A pink poppy among red poppies.
A pink poppy among red poppies. Credit: Sara Bach / Unsplash

I visited the concentration camp in Dachau in 2016 at the age of 19. That was the first time I learned about the persecution of queer people during the second World War.

The structures, built by individuals enslaved at the concentration camp, are open to the public to view the murky barracks where dozens of people slept, as well as the gas chambers where those same individuals took their last breaths.

There, I discovered between 5,000 and 15,000 gay people died in concentration camps. While other groups were captured to be killed, queer people were captured for “re-education,” experiencing treatment that resulted in the death of 55 per cent of homosexual prisoners, according to the Auschwitz-Birkenau State Museum.

For the 45 per cent of homosexual prisoners who did escape, it was a much different story.

“Shame and the fear of being stigmatized motivated homosexuals to change not only their addresses but everything else that could have been associated with their earlier lives,” writes Robert Biedroń in an article titled Nazism’s Pink Hell.

That’s where the Pink Triangle comes from — a symbol that’s gone from a hateful label to an empowering part of gay pride.

While those who were killed in concentration camps for their queerness were citizens, not military, the queer soldiers who fought against their Nazi oppressors also experienced discrimination on the grounds of their sexualities.

From a young age, Canadians are taught about Remembrance Day, but rarely told about the contributions, accomplishments, and injustices faced by marginalized groups during and as a result of both world wars.

Most school-aged children in Canada can recite In Flanders Fields and are taught about its author John McCrae. But the people buried in those fields have more complex and intersectional identities than the history books have cared to share.

These individuals — whether they’re racialized, queer, disabled, women, religious minorities or all of those things – are too often omitted from the history lesson.

Women, for example, contributed more than one-third of the labour force during World War II, with nearly half of all adult women working at one time or another in 1944, according to Lesbians in the Twentieth Century, 1900-1999, an article by University of Michigan professor Esther Newton and her 2006 Lesbian History students.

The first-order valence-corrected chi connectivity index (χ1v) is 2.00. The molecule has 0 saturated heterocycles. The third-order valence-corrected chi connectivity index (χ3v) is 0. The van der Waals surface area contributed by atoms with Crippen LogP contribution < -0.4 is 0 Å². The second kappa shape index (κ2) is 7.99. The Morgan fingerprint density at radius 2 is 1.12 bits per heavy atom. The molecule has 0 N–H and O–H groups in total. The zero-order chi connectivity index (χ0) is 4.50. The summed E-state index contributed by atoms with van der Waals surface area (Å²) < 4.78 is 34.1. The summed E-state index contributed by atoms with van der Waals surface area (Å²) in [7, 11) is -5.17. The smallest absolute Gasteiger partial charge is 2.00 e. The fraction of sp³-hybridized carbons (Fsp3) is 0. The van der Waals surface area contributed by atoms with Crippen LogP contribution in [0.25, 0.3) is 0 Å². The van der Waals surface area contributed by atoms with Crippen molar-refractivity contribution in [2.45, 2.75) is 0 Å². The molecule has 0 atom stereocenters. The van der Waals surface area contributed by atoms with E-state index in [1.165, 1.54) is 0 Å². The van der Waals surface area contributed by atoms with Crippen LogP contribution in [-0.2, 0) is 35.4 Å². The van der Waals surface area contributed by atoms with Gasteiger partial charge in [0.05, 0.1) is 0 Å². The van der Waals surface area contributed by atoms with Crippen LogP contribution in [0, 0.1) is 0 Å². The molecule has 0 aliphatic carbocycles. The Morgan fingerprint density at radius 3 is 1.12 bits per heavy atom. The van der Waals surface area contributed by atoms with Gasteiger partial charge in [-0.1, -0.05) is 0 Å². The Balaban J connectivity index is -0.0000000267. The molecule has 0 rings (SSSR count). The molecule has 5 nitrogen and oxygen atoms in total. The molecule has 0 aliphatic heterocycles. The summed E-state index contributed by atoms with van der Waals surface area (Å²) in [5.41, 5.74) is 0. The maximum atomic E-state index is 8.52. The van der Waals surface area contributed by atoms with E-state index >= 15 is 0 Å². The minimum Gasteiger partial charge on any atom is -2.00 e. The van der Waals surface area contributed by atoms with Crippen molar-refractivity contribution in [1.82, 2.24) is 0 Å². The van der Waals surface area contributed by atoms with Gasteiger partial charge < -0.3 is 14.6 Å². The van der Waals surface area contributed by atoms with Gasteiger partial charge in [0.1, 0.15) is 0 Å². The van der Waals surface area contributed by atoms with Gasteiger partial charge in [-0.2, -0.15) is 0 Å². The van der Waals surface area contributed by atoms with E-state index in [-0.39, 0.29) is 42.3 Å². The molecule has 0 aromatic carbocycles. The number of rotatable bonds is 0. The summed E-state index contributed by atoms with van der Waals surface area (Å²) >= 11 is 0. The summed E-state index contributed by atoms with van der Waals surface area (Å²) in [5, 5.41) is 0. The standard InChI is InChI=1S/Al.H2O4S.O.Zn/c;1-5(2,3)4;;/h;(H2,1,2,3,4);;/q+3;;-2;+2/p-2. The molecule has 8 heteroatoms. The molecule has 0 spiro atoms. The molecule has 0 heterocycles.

“Army policies provided a space in which lesbians could exist, recognize one another, and develop their own culture. Yet this existence was an extremely precarious one, framed by army regulations that also provided for the dishonorable discharge of homosexuals, male and female,” the article reads.

The 1994 documentary Coming Out Under Fire, based on a 1990 book by Allan Berube, found more than 100,000 queer individuals have been affected by the United States military’s homophobic regulations.

In World War II, queer soldiers developed a community of camaraderie. Drag shows were a regular form of entertainment for soldiers, as well as reading the latest copy of the underground queer newspaper The Myrtle Beach Bitch.

Don’t Ask, Don’t Tell legislation, which silenced queer military members from expressing their identity, came into effect in 1993 during the Clinton administration. The practice lasted until 2011, and its ripple effect continues to be felt — after all, it’s a law that affected former Democratic nomination contender Pete Buttigieg, who served in Afghanistan under the Don’t Ask, Don’t Tell policy.

Canada’s laws were no less harsh. Beginning in the 1950s and spanning over four decades, the Canadian Armed Forces systematically cracked down on members suspected of being queer. The campaign sought to “identify, harass, and purge lesbians, gay men, and those suspected of being gay from the Canadian Armed Forces and public service.” Despite ending in 1992, the homophobic and discriminatory laws continue to affect queer Canadians who served, according to a 2018 class action lawsuit.

The impacts of criminalizing queerness in the military is reflected in the 2009 study, Discharged for Homosexuality from the Canadian Military: Health Implications for Lesbians. The study found queer military members were subjected to“lasting physical, emotional, psychological, financial and career traumas as a result of being investigated and purged from the military.”

Historian Susan Freeman appeared on the podcast series Queer America: Teaching Tolerance in 2019 to discuss how World War II “brought gay men and lesbians together, and the ways it isolated them from the right to serve and benefit from their service.”

Freeman believes teachers should be asking their students “Whose freedoms were secured during the war?”

It’s not about erasing history, but expanding what it means to remember, particularly for those deliberately left behind.

While others left behind their families and loved ones, queer soldiers also left behind their identity.

Image: Gilad Cohen

Stephen Wentzell

Stephen Wentzell is rabble.ca‘s national politics reporter, a cat-dad to Benson, and a Real Housewives fanatic. Based in Halifax, he writes solutions-based, people-centred...